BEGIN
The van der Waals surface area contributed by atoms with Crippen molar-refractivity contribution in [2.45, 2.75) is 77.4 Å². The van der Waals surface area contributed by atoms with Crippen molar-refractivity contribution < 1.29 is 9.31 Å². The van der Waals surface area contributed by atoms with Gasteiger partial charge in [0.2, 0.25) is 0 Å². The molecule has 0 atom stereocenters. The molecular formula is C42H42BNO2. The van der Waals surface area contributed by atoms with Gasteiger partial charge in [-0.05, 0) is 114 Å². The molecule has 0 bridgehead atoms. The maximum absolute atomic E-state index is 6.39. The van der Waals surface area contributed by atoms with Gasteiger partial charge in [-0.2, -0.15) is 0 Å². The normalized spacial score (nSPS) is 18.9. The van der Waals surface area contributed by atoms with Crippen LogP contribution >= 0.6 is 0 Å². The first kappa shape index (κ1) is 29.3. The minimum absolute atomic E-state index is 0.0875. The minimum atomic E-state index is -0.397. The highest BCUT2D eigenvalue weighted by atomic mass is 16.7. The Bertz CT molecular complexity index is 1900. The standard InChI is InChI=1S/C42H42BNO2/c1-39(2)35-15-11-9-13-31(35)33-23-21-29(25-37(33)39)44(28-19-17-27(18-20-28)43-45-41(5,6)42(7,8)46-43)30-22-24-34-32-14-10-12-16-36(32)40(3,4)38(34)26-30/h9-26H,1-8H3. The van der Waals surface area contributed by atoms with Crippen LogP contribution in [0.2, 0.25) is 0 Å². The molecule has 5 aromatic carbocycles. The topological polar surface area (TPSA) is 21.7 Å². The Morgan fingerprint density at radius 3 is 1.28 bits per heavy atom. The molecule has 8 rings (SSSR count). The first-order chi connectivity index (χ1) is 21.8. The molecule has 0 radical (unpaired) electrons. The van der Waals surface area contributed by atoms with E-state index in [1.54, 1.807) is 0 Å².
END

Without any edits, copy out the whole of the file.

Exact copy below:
The van der Waals surface area contributed by atoms with Crippen molar-refractivity contribution in [2.45, 2.75) is 77.4 Å². The van der Waals surface area contributed by atoms with Crippen molar-refractivity contribution < 1.29 is 9.31 Å². The van der Waals surface area contributed by atoms with Gasteiger partial charge in [0.2, 0.25) is 0 Å². The molecule has 0 atom stereocenters. The molecular formula is C42H42BNO2. The van der Waals surface area contributed by atoms with Gasteiger partial charge in [-0.05, 0) is 114 Å². The molecule has 0 bridgehead atoms. The maximum absolute atomic E-state index is 6.39. The van der Waals surface area contributed by atoms with Gasteiger partial charge in [-0.2, -0.15) is 0 Å². The normalized spacial score (nSPS) is 18.9. The van der Waals surface area contributed by atoms with Crippen LogP contribution >= 0.6 is 0 Å². The first kappa shape index (κ1) is 29.3. The minimum absolute atomic E-state index is 0.0875. The minimum atomic E-state index is -0.397. The highest BCUT2D eigenvalue weighted by atomic mass is 16.7. The Bertz CT molecular complexity index is 1900. The standard InChI is InChI=1S/C42H42BNO2/c1-39(2)35-15-11-9-13-31(35)33-23-21-29(25-37(33)39)44(28-19-17-27(18-20-28)43-45-41(5,6)42(7,8)46-43)30-22-24-34-32-14-10-12-16-36(32)40(3,4)38(34)26-30/h9-26H,1-8H3. The van der Waals surface area contributed by atoms with Crippen LogP contribution in [0.2, 0.25) is 0 Å². The molecule has 5 aromatic carbocycles. The topological polar surface area (TPSA) is 21.7 Å². The Morgan fingerprint density at radius 3 is 1.28 bits per heavy atom. The molecule has 8 rings (SSSR count). The first-order chi connectivity index (χ1) is 21.8. The molecule has 0 radical (unpaired) electrons. The van der Waals surface area contributed by atoms with E-state index in [1.54, 1.807) is 0 Å².